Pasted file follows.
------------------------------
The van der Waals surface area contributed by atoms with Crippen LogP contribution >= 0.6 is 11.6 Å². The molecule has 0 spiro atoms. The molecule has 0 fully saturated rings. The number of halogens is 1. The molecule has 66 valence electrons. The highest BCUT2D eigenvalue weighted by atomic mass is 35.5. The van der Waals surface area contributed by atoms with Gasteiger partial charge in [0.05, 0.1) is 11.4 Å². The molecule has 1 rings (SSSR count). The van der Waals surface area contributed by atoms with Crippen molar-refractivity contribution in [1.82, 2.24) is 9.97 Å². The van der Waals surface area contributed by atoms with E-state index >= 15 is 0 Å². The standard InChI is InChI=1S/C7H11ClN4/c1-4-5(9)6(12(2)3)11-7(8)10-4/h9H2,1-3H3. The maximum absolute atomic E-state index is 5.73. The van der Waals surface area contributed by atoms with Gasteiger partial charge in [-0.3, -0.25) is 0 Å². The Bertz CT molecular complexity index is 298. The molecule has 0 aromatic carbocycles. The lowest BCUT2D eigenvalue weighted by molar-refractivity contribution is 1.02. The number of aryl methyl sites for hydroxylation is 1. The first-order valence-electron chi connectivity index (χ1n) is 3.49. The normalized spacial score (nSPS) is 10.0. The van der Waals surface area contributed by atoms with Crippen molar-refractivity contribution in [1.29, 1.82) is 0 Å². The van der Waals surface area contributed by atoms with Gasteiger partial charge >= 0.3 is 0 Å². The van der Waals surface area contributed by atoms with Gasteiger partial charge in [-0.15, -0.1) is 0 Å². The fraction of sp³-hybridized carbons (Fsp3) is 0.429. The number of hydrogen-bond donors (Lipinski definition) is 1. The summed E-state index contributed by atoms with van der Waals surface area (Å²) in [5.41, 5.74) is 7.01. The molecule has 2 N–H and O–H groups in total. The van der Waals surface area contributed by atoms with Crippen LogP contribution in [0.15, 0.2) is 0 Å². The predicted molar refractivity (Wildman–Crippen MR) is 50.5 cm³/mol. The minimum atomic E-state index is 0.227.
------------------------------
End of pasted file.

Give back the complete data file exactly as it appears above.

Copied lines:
The van der Waals surface area contributed by atoms with Crippen LogP contribution >= 0.6 is 11.6 Å². The molecule has 0 spiro atoms. The molecule has 0 fully saturated rings. The number of halogens is 1. The molecule has 66 valence electrons. The highest BCUT2D eigenvalue weighted by atomic mass is 35.5. The van der Waals surface area contributed by atoms with Gasteiger partial charge in [0.05, 0.1) is 11.4 Å². The molecule has 1 rings (SSSR count). The van der Waals surface area contributed by atoms with Crippen molar-refractivity contribution in [1.82, 2.24) is 9.97 Å². The van der Waals surface area contributed by atoms with E-state index >= 15 is 0 Å². The standard InChI is InChI=1S/C7H11ClN4/c1-4-5(9)6(12(2)3)11-7(8)10-4/h9H2,1-3H3. The maximum absolute atomic E-state index is 5.73. The van der Waals surface area contributed by atoms with Gasteiger partial charge in [-0.3, -0.25) is 0 Å². The Bertz CT molecular complexity index is 298. The molecule has 0 aromatic carbocycles. The lowest BCUT2D eigenvalue weighted by molar-refractivity contribution is 1.02. The number of aryl methyl sites for hydroxylation is 1. The first-order valence-electron chi connectivity index (χ1n) is 3.49. The normalized spacial score (nSPS) is 10.0. The van der Waals surface area contributed by atoms with Crippen molar-refractivity contribution in [1.29, 1.82) is 0 Å². The van der Waals surface area contributed by atoms with Gasteiger partial charge >= 0.3 is 0 Å². The van der Waals surface area contributed by atoms with Gasteiger partial charge in [-0.15, -0.1) is 0 Å². The fraction of sp³-hybridized carbons (Fsp3) is 0.429. The number of hydrogen-bond donors (Lipinski definition) is 1. The summed E-state index contributed by atoms with van der Waals surface area (Å²) in [5.41, 5.74) is 7.01. The molecule has 2 N–H and O–H groups in total. The van der Waals surface area contributed by atoms with Crippen LogP contribution in [0.15, 0.2) is 0 Å². The predicted molar refractivity (Wildman–Crippen MR) is 50.5 cm³/mol. The minimum atomic E-state index is 0.227.